What is marital status?

Get Legal Help Today

 Secured with SHA-256 Encryption

Jeffrey Johnson is a legal writer with a focus on personal injury. He has worked on personal injury and sovereign immunity litigation in addition to experience in family, estate, and criminal law. He earned a J.D. from the University of Baltimore and has worked in legal offices and non-profits in Maryland, Texas, and North Carolina. He has also earned an MFA in screenwriting from Chapman Univer...

Full Bio →

Written by

UPDATED: Feb 20, 2013

Advertiser Disclosure

It’s all about you. We want to help you make the right legal decisions.

We strive to help you make confident insurance and legal decisions. Finding trusted and reliable insurance quotes and legal advice should be easy. This doesn’t influence our content. Our opinions are our own.

Editorial Guidelines: We are a free online resource for anyone interested in learning more about legal topics and insurance. Our goal is to be an objective, third-party resource for everything legal and insurance related. We update our site regularly, and all content is reviewed by experts.

Marital status refers to the lawful recognition of the agreement between a man and a woman to be husband and wife. Along with the legal marital status of being married, the husband and wife acquire rights and obligations to their respective spouses. The rights and obligations of marriage begin when the couple is legally married and may continue, to a certain extent, even after the termination of the marriage.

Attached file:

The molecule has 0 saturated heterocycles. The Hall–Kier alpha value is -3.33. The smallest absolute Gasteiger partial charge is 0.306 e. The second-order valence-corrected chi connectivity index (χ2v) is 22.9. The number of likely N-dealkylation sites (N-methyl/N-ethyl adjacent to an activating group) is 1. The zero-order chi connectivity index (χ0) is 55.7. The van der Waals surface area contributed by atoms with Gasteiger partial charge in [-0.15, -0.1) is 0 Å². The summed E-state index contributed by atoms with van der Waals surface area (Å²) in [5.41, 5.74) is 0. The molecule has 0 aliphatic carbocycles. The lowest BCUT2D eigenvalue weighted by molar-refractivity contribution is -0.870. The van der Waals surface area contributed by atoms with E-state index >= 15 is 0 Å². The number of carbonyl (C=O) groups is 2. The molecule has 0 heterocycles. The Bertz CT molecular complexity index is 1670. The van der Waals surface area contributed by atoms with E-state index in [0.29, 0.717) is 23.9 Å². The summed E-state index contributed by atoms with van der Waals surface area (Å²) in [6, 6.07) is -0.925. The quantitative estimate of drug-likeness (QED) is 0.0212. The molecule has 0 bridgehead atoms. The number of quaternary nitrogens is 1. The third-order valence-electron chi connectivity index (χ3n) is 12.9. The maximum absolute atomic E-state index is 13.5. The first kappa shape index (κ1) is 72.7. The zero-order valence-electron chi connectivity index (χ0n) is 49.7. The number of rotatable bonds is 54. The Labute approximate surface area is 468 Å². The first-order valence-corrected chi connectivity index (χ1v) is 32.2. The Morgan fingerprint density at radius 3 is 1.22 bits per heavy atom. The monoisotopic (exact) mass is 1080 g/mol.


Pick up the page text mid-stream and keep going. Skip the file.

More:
Marital status is one of the basic issues involved in a lawsuit for divorce (marital dissolution) or an annulment (nullity). At the end of a marital dissolution or nullity proceeding, the legal status of husband and wife is terminated and the spouses are returned to the legal status of being unmarried or single persons. Marital status is automatically terminated upon the death of one spouse and the survivor becomes an unmarried person once again.

A person’s marital status can have a significant impact on his or her legal rights. For example, while a person is married, he or she may not enter into a valid marriage agreement with anyone else. To do so would be considered polygamy, which would mean that the marriage is  not legal. Polygamy is also a crime in the U.S. In addition, in many states, a person’s marital status when he or she acquires property is significant. For example, in “community property” states, any property acquired while two people are married is viewed as “community property. Community property is split 50-50 in divorce proceedings, except in very rare limited exceptions or if there is a prenuptial agreement or other written contract in place between the parties. Inheritance laws also recognize the status of being married as a special legal status. There may be specific rules against disinheriting a spouse and a spouse is given priority over assets if you die intestate (without a will). It is also possible to give monetary gifts or leave money to your spouse without incurring the same tax liability you would incur if you were not married to that individual.

Because a person’s marital status is important, when two parties are getting a divorce, there are times when one of the divorcing spouses wishes to bifurcate the divorce proceedings. This occurs if the two cannot agree on all aspects of property and custody division, but if they wish to be returned to the status of being legally single before those issues are fully resolved. To understand more about marital status or how it impacts your rights, you should strongly consider speaking with family law attorney or a divorce attorney.

Get Legal Help Today

Find the right lawyer for your legal issue.

 Secured with SHA-256 Encryption